Monday, 22 September 2014


Picture: Amazon
Michel Pastoureau Green: The history of a color Translated by Jody Gladding, Princeton University Press 2014 £24.95

This enjoyable and wide-ranging cultural history of the colour green brims with intriguing insights and gives a nicely oblique slice of art history. It avoids technical and scientific questions about colour reception almost entirely. This is a cultural, social and symbolic history of green, which establishes its changing and contingent status and associations. It was only in the nineteenth century that the distinction between primary and secondary colours was definitively established; until then green took its place as an equal of red, yellow and blue. In medieval times green was the colour of water; blue took over later. But in the romantic period it gained new association as the colour of nature and of freedom. 

Art figures large in Pastoureau's account, and his telling of the difficulties in creating an acceptable green pigment are fascinating. I hadn't realised, for example, how rare it was to create green by mixing yellow and blue. There are no recipes for mixing blue and yellow to make green from antiquity to the early middle ages, and it doesn't become well-known until the eighteenth century. Even then, Oudry rails against Royal Academicians who mix colours rather than using traditional greens, regarding it as a deviant process. But those traditional greens were problematic too:
"Over the course of the centuries, European painting had little luck with green pigments: plant greens did not hold up, earth greens did not cover well, malachite greens were expensive, those with a natural ultramarine base even more so, copper greens were corrosive, toxic, and turned black or brown over time, and greens with a Prussian blue base faded and turned grayish or yellowish. From the sixteenth to the nineteenth centuries, all the great painters complained of the greens that were available and, like Veronese, dreamed of 'green pigments as good in quality as the reds'." (p. 187-90).
Pastoureau eschews the timid hedging of much academic writing, and the grand sweep of its narrative is commendable and enjoyable. But it must be read cautiously. His grandiose judgments sometimes lack both evidence and nuance: "The seventeenth century was a dark, often gloomy, sometimes very black age; the eighteenth century, on the other hand, was bright and colorful, vivid and rainbow-hued" (p. 167). Of course there's some truth to that, but it's stated so baldly and so absolutely as to be bunkum. He later asserts that green was rarely used for everyday objects or for décor and furnishings until the 1950s, but there are plenty of Robert Adam drawings that show green colour schemes, to give just one counter-example.  I also noticed that the illustration of Poussin's Stormy Landscape with Pyramus and Thisbe is a detail, but is not identified as such (p. 145).

A particularly strange claim is that, "Calvinist painters, who loathed polychromy, who sought the somber tones and vibratory effects of grisaille, granted green a greater role than Catholic painters did. Not only great artists like Franz Hals or Rembrandt but also the minor masters of northern Europe turned to landscape painting" (p. 141). There are plenty of luscious Flemish landscapes of the same period by Catholic artists that are as green as they come. And lots of those Calvinist landscapes were dour and brown (lots of Jan van Goyens, for example, or early Cuyps). But to use Rembrandt and Hals as examples of great landscape painters is extraordinary. Rembrandt did paint a few landscapes, but none is particularly green. And Hals painted no pure landscapes at all.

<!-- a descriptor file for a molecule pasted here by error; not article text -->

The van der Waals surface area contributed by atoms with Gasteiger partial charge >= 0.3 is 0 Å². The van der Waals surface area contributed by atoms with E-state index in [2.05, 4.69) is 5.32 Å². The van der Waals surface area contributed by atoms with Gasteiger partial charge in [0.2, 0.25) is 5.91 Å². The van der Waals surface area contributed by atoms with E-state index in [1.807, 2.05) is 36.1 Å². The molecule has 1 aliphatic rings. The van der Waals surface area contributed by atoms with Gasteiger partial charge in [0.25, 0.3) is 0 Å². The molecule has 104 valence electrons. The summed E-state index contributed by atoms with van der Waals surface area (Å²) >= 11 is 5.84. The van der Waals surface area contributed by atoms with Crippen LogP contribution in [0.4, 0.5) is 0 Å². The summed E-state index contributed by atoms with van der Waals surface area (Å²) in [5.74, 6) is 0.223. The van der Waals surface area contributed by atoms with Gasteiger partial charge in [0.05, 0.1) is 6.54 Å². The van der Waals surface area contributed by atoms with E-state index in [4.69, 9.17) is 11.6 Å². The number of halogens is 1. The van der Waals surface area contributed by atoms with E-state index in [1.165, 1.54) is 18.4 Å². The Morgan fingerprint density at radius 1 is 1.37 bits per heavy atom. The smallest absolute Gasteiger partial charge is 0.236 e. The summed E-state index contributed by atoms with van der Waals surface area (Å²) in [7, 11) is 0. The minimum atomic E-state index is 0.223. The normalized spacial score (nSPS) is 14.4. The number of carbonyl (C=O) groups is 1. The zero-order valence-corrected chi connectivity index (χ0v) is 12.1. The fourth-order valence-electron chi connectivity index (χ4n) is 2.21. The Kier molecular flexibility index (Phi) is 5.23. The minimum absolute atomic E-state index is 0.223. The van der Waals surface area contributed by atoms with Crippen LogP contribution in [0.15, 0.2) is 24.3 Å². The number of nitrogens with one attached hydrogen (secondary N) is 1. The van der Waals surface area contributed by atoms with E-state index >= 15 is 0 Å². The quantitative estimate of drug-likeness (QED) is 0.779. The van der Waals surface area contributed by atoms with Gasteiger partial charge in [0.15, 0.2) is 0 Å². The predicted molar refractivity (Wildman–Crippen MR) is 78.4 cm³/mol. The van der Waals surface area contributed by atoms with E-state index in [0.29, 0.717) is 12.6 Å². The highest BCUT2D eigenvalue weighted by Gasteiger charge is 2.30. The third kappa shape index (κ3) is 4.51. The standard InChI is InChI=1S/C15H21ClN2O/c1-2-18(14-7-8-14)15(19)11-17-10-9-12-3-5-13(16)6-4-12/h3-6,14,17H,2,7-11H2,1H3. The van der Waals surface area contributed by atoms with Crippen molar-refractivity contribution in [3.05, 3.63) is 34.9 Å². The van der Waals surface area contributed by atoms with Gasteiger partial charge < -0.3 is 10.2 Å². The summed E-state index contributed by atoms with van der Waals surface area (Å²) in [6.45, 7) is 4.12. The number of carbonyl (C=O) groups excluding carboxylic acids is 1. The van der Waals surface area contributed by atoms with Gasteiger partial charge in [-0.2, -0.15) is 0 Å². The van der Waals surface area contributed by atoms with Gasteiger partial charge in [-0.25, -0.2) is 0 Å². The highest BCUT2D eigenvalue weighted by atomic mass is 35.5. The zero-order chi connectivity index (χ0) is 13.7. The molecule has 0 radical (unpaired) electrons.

Still, there's lots else that is fascinating. I loved the detail of an altarpiece by Lorenzo Lotto with the feet of St Anthony the Monk in green stockings, showing how he "tried to convey with [his] pigments the instability of the green colorants used by dyers and to emphasize how their use was limited to the least valued pieces of clothing" (p. 114). One reason for this was that they dyers' guilds restricted their members to only certain colours and fabrics, so blue and yellow pigments would not have been available in the same shop for mixing to make green. The greens that were available were poor-quality natural green dyes. And I loved that the book covers Egyptian statues, medieval manuscripts, traffic lights, flags, Jane Fonda and Babar the Elephant. Pastoureau riles the pedant in me, but I still enjoyed this book more than a dozen dry and careful tomes that run fearfully from synthesis and judgment. 


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  2. Sometimes one comes across small hillocks of unnecessary books. Some impatient and fertile souls keep adding to this over-production and there is no stopping.Book on green seems that way.Sure-if you are glib enough and French enough it would turn out "enjoyable" but it will take its place right by the "Baptist Nudes" or " Toenails of note".
    I do like your remark in defence of Flemish landscapes and the highest examples of them are ,I believe the two or three sylvan landscapes by Rubens.What dynamic paintings!

    1. I guess I might be more French than I thought (beside very fond of green), the idea behind this book fascinates me! And all the trivia about pigments and the "deviant" practice of mixing yellow and blue!... very cool.

    2. I don't think this was an unnecessary book. I thought the topic interesting and I like this kind of oblique take on the familiar. But it was also rather flawed. Still, I prefer this kind of eccentric book over dull and dutiful takes on familiar topics by careful but boring Anglo-American scholars (not tarring all with that brush, before anyone is offended!).